The esteemed Guardian newspaper colorfully describes a lack of sexual desire and practice among young Japanese. Apparently, it’s “too troublesome” to deal with sex or marriage. What I found most unbelievable is the report that this red gloved woman, with the improbable name of Ai Aoyama, earns a living providing sex counseling to the unwilling.
New Year’s Fortunes at Shrine
On New Year’s day, beginning just after midnight, many Japanese visit shrines, provide a small contribution, pray for less than 30 seconds, and buy a fortune. My friend took me to Adachi in northern Tokyo to a famous shrine the evening of January 1. You can see above that if you don’t like the fortune you receive, you can fold it up and tie it on a special stand that contains all the bad and just mediocre fortunes.
I left my fortune. And, under the guise of being a foreigner observing local customs, I couldn’t help but take this image of a Tokyo yankii leaving his fortune at the shrine. His mane of distressed hair, the fake fur sweatshirt color, the glitter, lack of warm clothes on a cold evening, and exposed backside somehow all added up to a good omen for the new year and new decade.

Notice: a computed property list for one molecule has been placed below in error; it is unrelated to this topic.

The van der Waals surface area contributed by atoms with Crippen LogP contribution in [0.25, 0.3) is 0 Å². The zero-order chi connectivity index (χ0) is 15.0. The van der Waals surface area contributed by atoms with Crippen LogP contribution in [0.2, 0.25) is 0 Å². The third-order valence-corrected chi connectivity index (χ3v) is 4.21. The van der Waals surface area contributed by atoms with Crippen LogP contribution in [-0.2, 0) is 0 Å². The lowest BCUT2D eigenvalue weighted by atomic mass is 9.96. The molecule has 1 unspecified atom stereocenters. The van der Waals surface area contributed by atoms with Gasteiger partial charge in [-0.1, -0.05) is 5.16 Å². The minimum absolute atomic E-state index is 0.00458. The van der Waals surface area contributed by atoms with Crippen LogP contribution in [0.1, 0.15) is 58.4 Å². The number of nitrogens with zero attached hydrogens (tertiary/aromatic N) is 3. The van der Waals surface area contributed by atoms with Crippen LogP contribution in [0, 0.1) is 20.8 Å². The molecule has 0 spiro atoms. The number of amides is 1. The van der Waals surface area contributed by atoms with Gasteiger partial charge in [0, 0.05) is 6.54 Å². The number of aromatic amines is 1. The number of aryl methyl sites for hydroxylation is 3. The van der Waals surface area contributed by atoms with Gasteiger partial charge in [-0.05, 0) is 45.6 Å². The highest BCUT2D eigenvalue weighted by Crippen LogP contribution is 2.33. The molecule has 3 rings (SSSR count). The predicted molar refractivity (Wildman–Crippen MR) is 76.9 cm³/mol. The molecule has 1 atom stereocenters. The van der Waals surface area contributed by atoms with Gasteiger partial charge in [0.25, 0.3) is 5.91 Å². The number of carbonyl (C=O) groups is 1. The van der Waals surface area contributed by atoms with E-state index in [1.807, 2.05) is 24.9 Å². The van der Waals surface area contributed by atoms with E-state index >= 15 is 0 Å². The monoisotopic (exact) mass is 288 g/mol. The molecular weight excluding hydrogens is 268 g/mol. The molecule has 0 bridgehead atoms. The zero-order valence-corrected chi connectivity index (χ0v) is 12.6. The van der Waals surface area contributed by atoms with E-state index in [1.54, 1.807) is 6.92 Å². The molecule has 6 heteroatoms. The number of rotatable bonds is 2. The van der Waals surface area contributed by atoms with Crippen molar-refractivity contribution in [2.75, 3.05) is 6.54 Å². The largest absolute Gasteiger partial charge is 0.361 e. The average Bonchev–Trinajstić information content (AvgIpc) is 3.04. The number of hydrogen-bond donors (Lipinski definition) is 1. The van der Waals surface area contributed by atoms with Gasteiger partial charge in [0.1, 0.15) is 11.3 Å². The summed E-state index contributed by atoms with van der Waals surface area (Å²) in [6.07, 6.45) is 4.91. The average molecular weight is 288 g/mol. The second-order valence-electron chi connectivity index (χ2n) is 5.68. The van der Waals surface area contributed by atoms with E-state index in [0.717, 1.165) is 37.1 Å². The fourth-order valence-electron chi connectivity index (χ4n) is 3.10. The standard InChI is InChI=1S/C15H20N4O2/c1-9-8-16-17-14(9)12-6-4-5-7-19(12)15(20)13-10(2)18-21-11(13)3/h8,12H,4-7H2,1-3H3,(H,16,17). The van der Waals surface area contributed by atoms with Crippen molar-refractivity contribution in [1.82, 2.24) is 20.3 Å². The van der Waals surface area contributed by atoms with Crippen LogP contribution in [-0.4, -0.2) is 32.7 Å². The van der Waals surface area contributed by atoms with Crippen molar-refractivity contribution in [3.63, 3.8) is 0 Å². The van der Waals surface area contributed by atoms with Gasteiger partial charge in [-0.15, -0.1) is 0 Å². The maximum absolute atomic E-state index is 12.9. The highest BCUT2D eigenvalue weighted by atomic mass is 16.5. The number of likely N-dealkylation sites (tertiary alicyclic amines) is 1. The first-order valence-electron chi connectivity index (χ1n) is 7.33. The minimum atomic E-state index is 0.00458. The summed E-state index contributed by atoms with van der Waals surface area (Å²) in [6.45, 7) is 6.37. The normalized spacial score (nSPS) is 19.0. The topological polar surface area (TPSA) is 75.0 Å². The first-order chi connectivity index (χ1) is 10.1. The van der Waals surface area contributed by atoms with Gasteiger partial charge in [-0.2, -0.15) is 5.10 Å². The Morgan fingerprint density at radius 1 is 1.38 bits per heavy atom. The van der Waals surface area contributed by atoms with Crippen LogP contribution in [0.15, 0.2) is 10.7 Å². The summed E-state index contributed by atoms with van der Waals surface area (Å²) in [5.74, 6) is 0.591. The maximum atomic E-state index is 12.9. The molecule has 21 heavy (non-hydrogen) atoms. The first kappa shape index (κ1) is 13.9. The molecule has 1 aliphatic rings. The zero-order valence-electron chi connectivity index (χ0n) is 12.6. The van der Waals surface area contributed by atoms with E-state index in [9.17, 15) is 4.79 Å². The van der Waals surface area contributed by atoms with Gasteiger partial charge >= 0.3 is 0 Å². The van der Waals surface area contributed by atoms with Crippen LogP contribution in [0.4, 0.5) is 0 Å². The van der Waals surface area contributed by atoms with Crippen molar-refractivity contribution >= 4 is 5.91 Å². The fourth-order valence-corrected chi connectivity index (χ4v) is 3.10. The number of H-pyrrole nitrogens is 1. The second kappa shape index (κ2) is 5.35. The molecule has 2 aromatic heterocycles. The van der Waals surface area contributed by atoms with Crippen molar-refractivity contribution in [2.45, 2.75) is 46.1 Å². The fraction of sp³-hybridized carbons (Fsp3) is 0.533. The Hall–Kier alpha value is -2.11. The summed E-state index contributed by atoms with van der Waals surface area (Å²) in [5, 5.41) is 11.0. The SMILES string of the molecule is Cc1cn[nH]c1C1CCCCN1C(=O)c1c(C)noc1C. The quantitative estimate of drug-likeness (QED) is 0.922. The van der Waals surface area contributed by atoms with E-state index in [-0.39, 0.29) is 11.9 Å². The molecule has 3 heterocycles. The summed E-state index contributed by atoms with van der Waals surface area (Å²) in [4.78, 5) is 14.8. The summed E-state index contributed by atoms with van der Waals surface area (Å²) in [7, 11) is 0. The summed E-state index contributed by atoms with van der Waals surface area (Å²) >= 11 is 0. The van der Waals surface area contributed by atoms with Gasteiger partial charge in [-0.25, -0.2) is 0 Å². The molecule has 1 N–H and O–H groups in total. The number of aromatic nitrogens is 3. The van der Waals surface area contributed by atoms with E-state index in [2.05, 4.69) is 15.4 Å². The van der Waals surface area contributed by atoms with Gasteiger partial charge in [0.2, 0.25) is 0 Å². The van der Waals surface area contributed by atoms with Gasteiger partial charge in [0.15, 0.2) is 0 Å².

Oh, and inside my fortune, I found a (fake) gold plated trinket. Mine is considered especially lucky, a rake that symbolizes I will be “raking in” the money this year. I hope so!
Bring back the slatterns
Reading a 1960s literary book by last century’s most celebrated Japanese to English translator, I was struck by his use of charmingly out-dated English. Famous North American translator describes how famous Japanese Meiji writer turned his attention from geishas to “slatterns.” The setting was the start of the 20th century, and the fiction writer was making the impossible biological transition from young man to middle age.
The context made clear that the “slattern,” lacking the art of the geisha, was a barely obscured word for prostitute. What a now quaint word to denote lack of sophistication, slovenly hair and costume, and inadequate hygiene.
With this delicious new word in mind, what did I see in the JR Metro but white plastic heart-shaped high heels? Yes, the heel itself was in the shape of a valentine’s day heart with the point serving as the base of the heel. Below is the closest approximation I could find on Google images. And, trust me, somehow the white plastic was even more slattern-ish than the lucite model.
My only question is why, even in Tokyo on a hot evening, can men not signal slattern-iciousness the way ladies can and often do? Step it up, herbivores-ladies danshi-gyaruo-otomen!